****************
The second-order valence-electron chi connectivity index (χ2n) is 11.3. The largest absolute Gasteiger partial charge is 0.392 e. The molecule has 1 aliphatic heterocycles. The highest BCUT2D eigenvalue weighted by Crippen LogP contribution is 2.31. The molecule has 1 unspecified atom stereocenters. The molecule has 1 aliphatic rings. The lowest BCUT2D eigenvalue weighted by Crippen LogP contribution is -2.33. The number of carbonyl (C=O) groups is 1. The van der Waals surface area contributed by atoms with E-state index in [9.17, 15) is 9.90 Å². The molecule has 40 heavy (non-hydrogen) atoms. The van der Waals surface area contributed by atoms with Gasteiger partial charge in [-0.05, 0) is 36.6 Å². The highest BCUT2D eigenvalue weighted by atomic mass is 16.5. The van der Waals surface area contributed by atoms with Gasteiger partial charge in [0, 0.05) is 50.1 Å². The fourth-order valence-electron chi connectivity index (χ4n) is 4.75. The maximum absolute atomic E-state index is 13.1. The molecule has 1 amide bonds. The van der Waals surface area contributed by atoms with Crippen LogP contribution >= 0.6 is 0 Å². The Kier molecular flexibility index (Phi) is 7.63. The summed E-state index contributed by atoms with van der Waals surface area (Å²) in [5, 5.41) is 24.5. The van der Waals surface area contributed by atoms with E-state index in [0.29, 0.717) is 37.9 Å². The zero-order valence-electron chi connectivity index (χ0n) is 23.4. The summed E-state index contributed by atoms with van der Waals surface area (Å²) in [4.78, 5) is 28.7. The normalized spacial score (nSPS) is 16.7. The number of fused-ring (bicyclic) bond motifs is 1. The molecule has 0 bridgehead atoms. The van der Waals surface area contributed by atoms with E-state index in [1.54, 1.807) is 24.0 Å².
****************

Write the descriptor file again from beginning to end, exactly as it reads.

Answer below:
The second-order valence-electron chi connectivity index (χ2n) is 11.3. The largest absolute Gasteiger partial charge is 0.392 e. The molecule has 1 aliphatic heterocycles. The highest BCUT2D eigenvalue weighted by Crippen LogP contribution is 2.31. The molecule has 1 unspecified atom stereocenters. The molecule has 1 aliphatic rings. The lowest BCUT2D eigenvalue weighted by Crippen LogP contribution is -2.33. The number of carbonyl (C=O) groups is 1. The van der Waals surface area contributed by atoms with E-state index in [9.17, 15) is 9.90 Å². The molecule has 40 heavy (non-hydrogen) atoms. The van der Waals surface area contributed by atoms with Gasteiger partial charge in [-0.05, 0) is 36.6 Å². The highest BCUT2D eigenvalue weighted by atomic mass is 16.5. The van der Waals surface area contributed by atoms with Gasteiger partial charge in [0, 0.05) is 50.1 Å². The fourth-order valence-electron chi connectivity index (χ4n) is 4.75. The maximum absolute atomic E-state index is 13.1. The molecule has 1 amide bonds. The van der Waals surface area contributed by atoms with Crippen LogP contribution >= 0.6 is 0 Å². The Kier molecular flexibility index (Phi) is 7.63. The summed E-state index contributed by atoms with van der Waals surface area (Å²) in [5, 5.41) is 24.5. The van der Waals surface area contributed by atoms with E-state index in [0.29, 0.717) is 37.9 Å². The zero-order valence-electron chi connectivity index (χ0n) is 23.4. The summed E-state index contributed by atoms with van der Waals surface area (Å²) in [4.78, 5) is 28.7. The normalized spacial score (nSPS) is 16.7. The number of fused-ring (bicyclic) bond motifs is 1. The molecule has 0 bridgehead atoms. The van der Waals surface area contributed by atoms with E-state index in [1.54, 1.807) is 24.0 Å².